The USPS has reduced costs through facility closures and staff reductions despite strong opposition. Cuts in compensation, retirement benefits, and workforce levels and improvements in productivity also are obvious responses, but they must overcome union opposition. Proposals for reducing services abound: end Saturday delivery, cut delivery to just three or four days a week, close more post offices, stop door-to-door delivery (with neighborhood “cluster boxes”). All of these anger consumers, encouraging them to go elsewhere — including to Federal Express and UPS, which offer better options for packages. Irritated workers and customers also complain to Congress, creating political roadblocks for the USPS.

Odder ideas involve offering services that already are widely available, such as check cashing and photocopying. Perhaps the strangest, from the Greeting Card Association, is to transform post offices into “centers of continuous democracy” and offer “community bulletin boards, licenses, permit applications, [and] citizen polling/opinion gathering.” In other words: a bizarre mix of political activism and government regulation, with no obvious way to raise the billions annually needed to balance the books.

Instead of attempting to save an unnecessary political monopoly, Congress should look abroad, where numerous countries, some pushed by the European Union, have introduced competition and innovation into their postal markets. Even such unlikely states as Indonesia, Russia, and Sweden have pursued postal liberalization.

The Organisation for Economic Co-operation and Development, made up of wealthy industrialized states, including the United States, reported that such reforms have yielded “quality of service improvements, increases in profitability, increases in employment and real reductions in prices.” Only in the supposed laissez-faire paradise of America — where a union-led “Grand Alliance to Save Our Public Postal Service” just formed to ensure that whatever has been will forever be — do such ideas seem radical.

Even President Barack Obama appeared to get it. A few years back, he admitted, “It’s the post office that’s always having problems.” In contrast, “UPS and FedEx are doing just fine.” That suggests an obvious solution.

Better management and less politics would help. In fact, revenue was up a bit last year, much of it for package delivery, despite the bigger loss. But over the long term, the USPS cannot escape from a seeming death spiral of bigger losses, higher rates, poorer services, fewer customers, bigger losses, and so on.

Uncle Sam should get out of the postal business. Privatize the USPS and drop the federal first-class monopoly. No one can say for sure what would happen. But if history is a guide, innovative entrepreneurs would be more likely to find cost-effective solutions than will today’s mix of politicians and bureaucrats.


Doug Bandow is a senior fellow at the Cato Institute and the author of a number of books on economics and politics. He writes regularly on military non-interventionism.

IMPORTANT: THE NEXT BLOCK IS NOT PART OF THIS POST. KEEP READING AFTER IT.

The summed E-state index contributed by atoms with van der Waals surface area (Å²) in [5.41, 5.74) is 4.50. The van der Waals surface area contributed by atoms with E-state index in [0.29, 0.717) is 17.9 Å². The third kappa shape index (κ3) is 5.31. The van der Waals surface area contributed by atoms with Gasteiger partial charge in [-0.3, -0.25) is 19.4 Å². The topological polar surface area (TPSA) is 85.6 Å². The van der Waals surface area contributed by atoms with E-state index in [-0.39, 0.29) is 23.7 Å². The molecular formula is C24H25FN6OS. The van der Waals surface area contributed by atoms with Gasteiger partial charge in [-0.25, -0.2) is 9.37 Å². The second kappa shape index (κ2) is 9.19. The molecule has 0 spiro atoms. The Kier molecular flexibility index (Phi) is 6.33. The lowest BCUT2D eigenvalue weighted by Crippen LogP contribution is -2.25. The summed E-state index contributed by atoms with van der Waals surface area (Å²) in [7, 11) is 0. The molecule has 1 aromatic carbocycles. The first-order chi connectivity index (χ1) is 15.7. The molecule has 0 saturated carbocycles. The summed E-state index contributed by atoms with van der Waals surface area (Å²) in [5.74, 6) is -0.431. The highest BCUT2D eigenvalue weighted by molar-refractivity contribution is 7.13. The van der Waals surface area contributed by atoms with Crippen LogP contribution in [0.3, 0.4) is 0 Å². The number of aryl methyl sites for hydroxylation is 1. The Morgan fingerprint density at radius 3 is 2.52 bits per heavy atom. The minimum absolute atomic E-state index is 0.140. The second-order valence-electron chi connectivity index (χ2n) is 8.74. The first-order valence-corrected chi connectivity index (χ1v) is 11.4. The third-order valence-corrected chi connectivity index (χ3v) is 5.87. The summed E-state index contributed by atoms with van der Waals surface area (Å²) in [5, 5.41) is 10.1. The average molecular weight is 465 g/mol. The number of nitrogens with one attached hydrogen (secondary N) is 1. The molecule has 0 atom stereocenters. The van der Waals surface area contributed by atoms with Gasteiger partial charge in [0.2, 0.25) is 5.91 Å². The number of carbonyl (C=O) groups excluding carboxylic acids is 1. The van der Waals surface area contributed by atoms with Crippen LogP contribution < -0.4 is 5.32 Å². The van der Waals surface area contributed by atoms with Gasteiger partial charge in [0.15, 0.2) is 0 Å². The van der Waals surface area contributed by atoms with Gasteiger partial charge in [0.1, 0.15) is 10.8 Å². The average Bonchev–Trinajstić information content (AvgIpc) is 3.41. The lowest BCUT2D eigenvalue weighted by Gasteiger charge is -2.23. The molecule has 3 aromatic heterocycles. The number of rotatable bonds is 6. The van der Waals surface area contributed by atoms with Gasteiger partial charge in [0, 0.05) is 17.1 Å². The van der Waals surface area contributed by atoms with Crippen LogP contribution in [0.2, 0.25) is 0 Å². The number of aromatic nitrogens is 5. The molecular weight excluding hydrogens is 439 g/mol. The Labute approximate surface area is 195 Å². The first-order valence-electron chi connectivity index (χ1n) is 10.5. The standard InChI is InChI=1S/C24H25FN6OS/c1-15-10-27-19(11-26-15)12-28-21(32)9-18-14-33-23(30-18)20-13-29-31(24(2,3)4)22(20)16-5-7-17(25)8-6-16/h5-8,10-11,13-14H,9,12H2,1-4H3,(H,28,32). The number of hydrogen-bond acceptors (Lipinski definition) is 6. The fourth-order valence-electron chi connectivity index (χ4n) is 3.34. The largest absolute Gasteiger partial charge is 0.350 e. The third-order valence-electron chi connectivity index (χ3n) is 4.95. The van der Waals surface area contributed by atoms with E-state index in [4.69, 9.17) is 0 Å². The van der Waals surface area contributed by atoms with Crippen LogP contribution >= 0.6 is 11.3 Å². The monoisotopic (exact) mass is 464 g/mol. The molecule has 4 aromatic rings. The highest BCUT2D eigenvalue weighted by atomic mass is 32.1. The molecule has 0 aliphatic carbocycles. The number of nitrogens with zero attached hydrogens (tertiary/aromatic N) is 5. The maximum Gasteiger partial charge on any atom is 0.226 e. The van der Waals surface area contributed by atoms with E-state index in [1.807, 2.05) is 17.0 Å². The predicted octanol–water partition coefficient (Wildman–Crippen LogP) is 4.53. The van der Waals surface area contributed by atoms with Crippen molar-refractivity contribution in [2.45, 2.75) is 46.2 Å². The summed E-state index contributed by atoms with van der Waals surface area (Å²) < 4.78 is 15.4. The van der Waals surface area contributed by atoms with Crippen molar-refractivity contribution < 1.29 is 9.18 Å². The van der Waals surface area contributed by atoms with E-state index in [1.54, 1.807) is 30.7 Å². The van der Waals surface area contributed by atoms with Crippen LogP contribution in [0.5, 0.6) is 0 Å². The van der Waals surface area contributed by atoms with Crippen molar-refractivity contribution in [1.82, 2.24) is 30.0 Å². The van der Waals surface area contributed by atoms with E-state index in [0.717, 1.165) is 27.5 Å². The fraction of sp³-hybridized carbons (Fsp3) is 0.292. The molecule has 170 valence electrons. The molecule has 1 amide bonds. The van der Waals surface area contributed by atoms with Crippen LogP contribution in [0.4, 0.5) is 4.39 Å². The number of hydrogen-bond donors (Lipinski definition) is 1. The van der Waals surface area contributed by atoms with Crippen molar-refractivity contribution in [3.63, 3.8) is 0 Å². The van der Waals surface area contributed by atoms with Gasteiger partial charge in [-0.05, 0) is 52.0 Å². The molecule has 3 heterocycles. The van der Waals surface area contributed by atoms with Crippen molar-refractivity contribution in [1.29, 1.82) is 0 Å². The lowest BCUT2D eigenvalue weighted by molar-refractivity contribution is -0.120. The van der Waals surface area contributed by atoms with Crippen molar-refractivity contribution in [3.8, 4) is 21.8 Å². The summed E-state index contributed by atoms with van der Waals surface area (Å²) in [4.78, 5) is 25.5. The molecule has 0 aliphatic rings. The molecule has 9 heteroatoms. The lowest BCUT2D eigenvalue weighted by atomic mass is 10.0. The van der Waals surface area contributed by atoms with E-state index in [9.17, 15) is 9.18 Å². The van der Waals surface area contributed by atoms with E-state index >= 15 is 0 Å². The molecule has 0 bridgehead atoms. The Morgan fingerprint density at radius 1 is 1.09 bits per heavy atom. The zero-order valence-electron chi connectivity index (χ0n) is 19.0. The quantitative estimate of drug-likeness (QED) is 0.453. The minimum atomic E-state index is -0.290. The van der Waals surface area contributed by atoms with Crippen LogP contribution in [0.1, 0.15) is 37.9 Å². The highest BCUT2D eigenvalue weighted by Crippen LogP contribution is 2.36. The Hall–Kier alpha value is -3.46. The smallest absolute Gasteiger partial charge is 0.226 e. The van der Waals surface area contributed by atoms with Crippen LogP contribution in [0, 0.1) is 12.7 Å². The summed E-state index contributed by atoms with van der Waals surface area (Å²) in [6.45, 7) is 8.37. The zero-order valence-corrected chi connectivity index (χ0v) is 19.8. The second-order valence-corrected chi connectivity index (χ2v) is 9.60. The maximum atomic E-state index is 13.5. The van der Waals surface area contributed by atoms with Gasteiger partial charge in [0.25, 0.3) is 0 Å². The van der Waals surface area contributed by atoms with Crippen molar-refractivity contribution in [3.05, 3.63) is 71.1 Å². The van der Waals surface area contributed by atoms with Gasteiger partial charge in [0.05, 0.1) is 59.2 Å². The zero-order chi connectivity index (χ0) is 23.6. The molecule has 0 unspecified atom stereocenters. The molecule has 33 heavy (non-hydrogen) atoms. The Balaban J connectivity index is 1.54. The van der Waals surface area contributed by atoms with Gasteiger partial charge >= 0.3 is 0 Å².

Seeing the Light on School Choice

The arguments against school choice in America are growing more desperate and outrageous as the special interest groups allied against the educational opportunities of America’s school children begin to lose their fight. In a remarkable development, a number of prominent Democrats are siding with Republicans on school choice and in the fight for the educational futures of millions of American children.

These special interest groups are experts at making us believe they’re in it for the kids but this message is far different from the one that takes place behind closed doors.

Think about it; where else do rational people argue against choice? We want to choose our doctors. We want to choose our childcare providers. We want to choose our home contractors. We want to choose the supermarket where we shop. We want to choose the restaurants where we eat. We want to choose which colleges we attend. We want to choose our lawyers, our accountants, our landscapers, our mechanics, our barbers, our butchers, and just about every other provider whose services or products we may want or need.

If choice is the obvious answer for nearly every other arena, then why is there such a controversy when it comes to educational options? The controversy stems from the fact that a number of special interest organizations make a living, and will continue to exist, only if the failed system in place continues to be forced down our throats. These special interest groups are experts at making us believe they’re in it for the kids but this message is far different from the one that takes place behind closed doors. If you have any doubts read the following quote from National Education Association lawyer, Bob Chanin, speaking in 2009 at the National Education Association’s (NEA) annual meeting:

Despite what some among us would like to believe it is not because of our creative ideas. It is not because of the merit of our positions. It is not because we care about children and it is not because we have a vision of a great public school for every child. NEA and its affiliates are effective advocates because we have power.

The NEA, and their sister organizations, are showing their unwillingness to get results, and to fight for a better educational future by their intransigence and their unwillingness to allow parents a choice, and a voice, in the process.